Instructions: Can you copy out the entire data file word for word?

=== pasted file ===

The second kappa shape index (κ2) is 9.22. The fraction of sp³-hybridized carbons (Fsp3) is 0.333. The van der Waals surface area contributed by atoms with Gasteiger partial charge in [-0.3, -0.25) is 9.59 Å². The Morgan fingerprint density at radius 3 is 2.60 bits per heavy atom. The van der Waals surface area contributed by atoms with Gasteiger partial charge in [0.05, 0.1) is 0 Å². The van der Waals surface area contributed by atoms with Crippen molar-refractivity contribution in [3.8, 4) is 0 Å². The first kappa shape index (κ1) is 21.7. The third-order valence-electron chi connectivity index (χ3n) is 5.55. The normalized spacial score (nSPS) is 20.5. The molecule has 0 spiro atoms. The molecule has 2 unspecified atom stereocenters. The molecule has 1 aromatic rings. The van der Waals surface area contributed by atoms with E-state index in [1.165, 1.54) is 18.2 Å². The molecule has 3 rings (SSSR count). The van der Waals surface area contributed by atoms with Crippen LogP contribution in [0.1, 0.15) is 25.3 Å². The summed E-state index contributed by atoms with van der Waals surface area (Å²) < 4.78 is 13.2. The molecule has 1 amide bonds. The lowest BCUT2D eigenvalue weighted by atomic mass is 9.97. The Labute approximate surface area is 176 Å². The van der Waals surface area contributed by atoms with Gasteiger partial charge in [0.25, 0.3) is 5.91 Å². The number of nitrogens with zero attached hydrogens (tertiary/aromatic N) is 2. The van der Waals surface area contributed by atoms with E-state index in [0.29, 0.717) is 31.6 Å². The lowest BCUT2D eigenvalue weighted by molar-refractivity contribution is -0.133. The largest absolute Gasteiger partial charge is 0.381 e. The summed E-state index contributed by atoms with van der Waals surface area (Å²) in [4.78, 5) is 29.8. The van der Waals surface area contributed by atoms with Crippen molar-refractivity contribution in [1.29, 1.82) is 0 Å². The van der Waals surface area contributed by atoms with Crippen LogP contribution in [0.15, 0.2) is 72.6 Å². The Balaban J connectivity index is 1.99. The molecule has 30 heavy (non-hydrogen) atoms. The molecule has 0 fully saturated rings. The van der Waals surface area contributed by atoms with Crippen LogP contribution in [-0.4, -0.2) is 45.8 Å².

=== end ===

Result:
The second kappa shape index (κ2) is 9.22. The fraction of sp³-hybridized carbons (Fsp3) is 0.333. The van der Waals surface area contributed by atoms with Gasteiger partial charge in [-0.3, -0.25) is 9.59 Å². The Morgan fingerprint density at radius 3 is 2.60 bits per heavy atom. The van der Waals surface area contributed by atoms with Gasteiger partial charge in [0.05, 0.1) is 0 Å². The van der Waals surface area contributed by atoms with Crippen molar-refractivity contribution in [3.8, 4) is 0 Å². The first kappa shape index (κ1) is 21.7. The third-order valence-electron chi connectivity index (χ3n) is 5.55. The normalized spacial score (nSPS) is 20.5. The molecule has 0 spiro atoms. The molecule has 2 unspecified atom stereocenters. The molecule has 1 aromatic rings. The van der Waals surface area contributed by atoms with E-state index in [1.165, 1.54) is 18.2 Å². The molecule has 3 rings (SSSR count). The van der Waals surface area contributed by atoms with Crippen LogP contribution in [0.1, 0.15) is 25.3 Å². The summed E-state index contributed by atoms with van der Waals surface area (Å²) < 4.78 is 13.2. The molecule has 1 amide bonds. The lowest BCUT2D eigenvalue weighted by atomic mass is 9.97. The Labute approximate surface area is 176 Å². The van der Waals surface area contributed by atoms with Gasteiger partial charge in [0.25, 0.3) is 5.91 Å². The number of nitrogens with zero attached hydrogens (tertiary/aromatic N) is 2. The van der Waals surface area contributed by atoms with E-state index in [0.29, 0.717) is 31.6 Å². The lowest BCUT2D eigenvalue weighted by molar-refractivity contribution is -0.133. The largest absolute Gasteiger partial charge is 0.381 e. The summed E-state index contributed by atoms with van der Waals surface area (Å²) in [4.78, 5) is 29.8. The van der Waals surface area contributed by atoms with Crippen molar-refractivity contribution in [1.29, 1.82) is 0 Å². The van der Waals surface area contributed by atoms with Crippen LogP contribution in [0.15, 0.2) is 72.6 Å². The Balaban J connectivity index is 1.99. The molecule has 30 heavy (non-hydrogen) atoms. The molecule has 0 fully saturated rings. The van der Waals surface area contributed by atoms with Crippen LogP contribution in [-0.4, -0.2) is 45.8 Å².